I’m now into a bit of a slow stretch for some summer; postings here will be slow for a time.
Years ago, inspired by similar times, I wrote about how innovation thrives in the building of sandcastles. It was a great post — and it made it into BusinessWeek. I thought it a fitting post to leave here while I’m busy doing other things — such as building sandcastles.
With that line of thinking,. here’s my list of “10 Reasons Why Innovation Thrives in the Building of Sandcastles: and What We Can Learn From Such Creativity.”
- Hierarchy has disappeared: In most cases, there isn’t a boss, a reporting structure, or anything else that can cause organizational sclerosis. People just pitch in and do what needs to be done. The lack of a hierarchy is implicit to most successful teams.
- Creativity is implicit: Anyone can build a sandcastle. There are no rules or preconceived notions, other than some sand and water. The same thinking should drive corporate innovation efforts. Make do with what you’ve got and what you can find, and use creativity as your main asset.
- If it doesn’t work the first time, do it again: It’s inevitable that a rogue wave will destroy your work. This only encourages you to fix the design, or rebuild it altogether. Setbacks are meaningless, and indeed, are part of the plan.
- Experience doesn’t cloud insight: Parents listen to kids, kids get bored and move on to another rampart and do something awesome. The key to sandcastle building is the combined insight of several different generations: likely one of the most important foundations for success in corporate innovation today. (See my 10 Ideas post for more on this theme.)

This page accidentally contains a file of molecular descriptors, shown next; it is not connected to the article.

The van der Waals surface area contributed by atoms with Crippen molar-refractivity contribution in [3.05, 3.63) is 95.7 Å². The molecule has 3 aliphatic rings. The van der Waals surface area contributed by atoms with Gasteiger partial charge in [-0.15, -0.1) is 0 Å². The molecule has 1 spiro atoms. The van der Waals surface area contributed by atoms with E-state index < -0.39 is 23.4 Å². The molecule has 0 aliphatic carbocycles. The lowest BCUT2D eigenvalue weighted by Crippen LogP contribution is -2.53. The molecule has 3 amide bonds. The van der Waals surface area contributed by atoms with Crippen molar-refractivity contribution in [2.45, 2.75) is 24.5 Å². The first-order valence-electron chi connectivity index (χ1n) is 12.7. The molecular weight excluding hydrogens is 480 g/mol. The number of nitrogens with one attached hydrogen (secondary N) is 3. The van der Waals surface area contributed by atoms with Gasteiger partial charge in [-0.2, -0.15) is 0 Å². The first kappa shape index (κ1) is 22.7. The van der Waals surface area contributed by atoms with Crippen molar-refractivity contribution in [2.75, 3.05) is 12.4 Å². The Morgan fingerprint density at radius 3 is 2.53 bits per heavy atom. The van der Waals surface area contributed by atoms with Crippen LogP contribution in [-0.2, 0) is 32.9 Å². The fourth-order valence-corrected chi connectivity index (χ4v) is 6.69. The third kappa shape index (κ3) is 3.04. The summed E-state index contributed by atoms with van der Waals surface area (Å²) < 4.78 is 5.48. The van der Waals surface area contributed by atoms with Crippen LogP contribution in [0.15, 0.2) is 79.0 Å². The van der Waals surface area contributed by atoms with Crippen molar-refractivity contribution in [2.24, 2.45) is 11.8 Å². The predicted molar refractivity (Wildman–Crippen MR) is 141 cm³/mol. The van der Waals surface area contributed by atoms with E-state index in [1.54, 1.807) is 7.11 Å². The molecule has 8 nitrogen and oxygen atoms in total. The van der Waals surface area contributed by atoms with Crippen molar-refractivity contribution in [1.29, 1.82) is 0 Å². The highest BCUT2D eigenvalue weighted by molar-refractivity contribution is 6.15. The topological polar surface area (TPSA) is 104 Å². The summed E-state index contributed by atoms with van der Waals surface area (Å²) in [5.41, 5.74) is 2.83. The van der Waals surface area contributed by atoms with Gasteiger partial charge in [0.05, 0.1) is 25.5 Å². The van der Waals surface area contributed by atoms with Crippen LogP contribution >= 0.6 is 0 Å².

- Everyone picks up on the passion: People just join in and help to build. Eventually beach-neighbors join in, and the growing castle becomes a big collaborative effort. Organizations that can build similar levels of interest in the concept of innovation don’t simply succeed: they exceed!
- Feedback is instant: You know right away how well your design works, particularly if it is at the waters edge, since everyone will make a comment on it as they walk by. That parallels’ the instantaneity of today’s markets: things are changing so fast, that you must have a constant ear tuned in to understand what your customers are telling you.
- Competition is easily scoped: Need new ideas? Want to learn from the competition? Spend a few minutes walking up and down the beach and check out the other sandcastles. Study their design, their assumptions, and see how you can improve upon them. Do the same in the corporate world: develop a finely tuned radar that signals to you how and where your world is changing.
- No idea is too dumb: There’s not a lot of criticism and bias in the building of sandcastles. Any idea is welcomed. People can contribute the skills they have. Everyone is a designer, a builder and an owner. Somehow the combination just works.
- The reward is clear: At the end of the day, a great sandcastle provides a sense of accomplishment. Photos are taken, and the team talks about the experience. That’s why every innovation effort needs to be celebrated, highlighted, and championed into the corporate record.
- It’s fun: Enough said. If an organization approaches a problem the same way, innovation and creativity can thrive.
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